THE WAR TAPES (Deborah Scranton) Rating:NNN Rating: NNN
In 2003, Deborah Scranton convinced several members of the New Hampshire National Guard to pack video cameras with them when they were called up to service in Iraq. Among them were an English lit graduate who made a pilgrimage to New York's Ground Zero before shipping out and Zack Bazzi, a Lebanese-born Muslim American. They carry their cameras everywhere, capturing both everyday boredom guarding supply trucks full of cheese and the view from a Humvee in battle.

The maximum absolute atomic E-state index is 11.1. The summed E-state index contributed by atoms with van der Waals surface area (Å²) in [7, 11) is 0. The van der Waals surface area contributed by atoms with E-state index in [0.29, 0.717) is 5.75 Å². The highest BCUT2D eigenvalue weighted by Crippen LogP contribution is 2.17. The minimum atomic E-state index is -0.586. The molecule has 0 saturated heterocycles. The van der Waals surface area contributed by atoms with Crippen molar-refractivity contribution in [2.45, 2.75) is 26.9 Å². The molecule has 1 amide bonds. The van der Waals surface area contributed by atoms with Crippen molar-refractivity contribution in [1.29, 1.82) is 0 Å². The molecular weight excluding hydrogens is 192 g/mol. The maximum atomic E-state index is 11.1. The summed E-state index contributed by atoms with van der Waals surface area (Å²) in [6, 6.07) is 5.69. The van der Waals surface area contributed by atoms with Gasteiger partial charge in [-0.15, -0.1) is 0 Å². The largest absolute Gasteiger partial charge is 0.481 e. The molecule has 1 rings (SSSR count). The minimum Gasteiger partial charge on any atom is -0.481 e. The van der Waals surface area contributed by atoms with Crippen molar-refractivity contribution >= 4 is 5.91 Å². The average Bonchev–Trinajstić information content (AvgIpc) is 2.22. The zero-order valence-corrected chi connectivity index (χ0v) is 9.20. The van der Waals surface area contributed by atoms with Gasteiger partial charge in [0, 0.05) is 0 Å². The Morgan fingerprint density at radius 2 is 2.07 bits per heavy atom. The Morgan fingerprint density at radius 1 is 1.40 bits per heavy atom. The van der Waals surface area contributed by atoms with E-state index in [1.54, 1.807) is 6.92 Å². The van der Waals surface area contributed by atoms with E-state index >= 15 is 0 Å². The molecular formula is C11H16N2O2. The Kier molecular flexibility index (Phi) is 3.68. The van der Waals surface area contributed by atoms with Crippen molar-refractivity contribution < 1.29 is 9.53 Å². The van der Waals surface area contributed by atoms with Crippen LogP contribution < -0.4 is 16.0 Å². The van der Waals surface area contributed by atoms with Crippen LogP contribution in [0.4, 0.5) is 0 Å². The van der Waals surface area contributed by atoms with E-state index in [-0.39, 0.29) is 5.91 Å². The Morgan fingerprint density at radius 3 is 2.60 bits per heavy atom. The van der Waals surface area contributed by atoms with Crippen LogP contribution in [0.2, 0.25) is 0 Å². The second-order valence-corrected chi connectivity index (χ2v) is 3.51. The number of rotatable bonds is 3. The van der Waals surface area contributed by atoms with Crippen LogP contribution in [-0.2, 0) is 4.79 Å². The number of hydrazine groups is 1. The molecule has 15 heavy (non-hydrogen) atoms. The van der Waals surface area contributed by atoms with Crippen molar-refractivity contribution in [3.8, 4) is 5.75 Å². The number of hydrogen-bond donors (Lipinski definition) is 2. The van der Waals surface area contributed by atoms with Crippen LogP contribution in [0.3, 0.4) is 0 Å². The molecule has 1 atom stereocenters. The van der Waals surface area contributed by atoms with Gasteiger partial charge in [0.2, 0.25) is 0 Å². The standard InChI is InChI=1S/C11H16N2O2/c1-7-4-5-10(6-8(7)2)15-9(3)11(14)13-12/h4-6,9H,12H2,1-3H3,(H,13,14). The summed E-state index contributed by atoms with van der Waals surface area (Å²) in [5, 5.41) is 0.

It's a fascinating watch for anyone interested in how soldiers think, bond and kill, but it could have gone so much further. Instead of taking the grunt's-eye vantage point as an opportunity to open questions of point of view, Scranton uses the soldiers' footage to weave a potent but conventional narrative.
It begins in idealism, moves through alternating horror and cynicism and ends in painful disillusionment, tracing the same emotional arc as Hollywood's war fictions. The most thoughtful of her shooters, Bazzi, notes that good soldiers "will always love their country and be suspicious of their government."
There must be a similar dictum for audiences. (August 25-30, Bloor Cinema)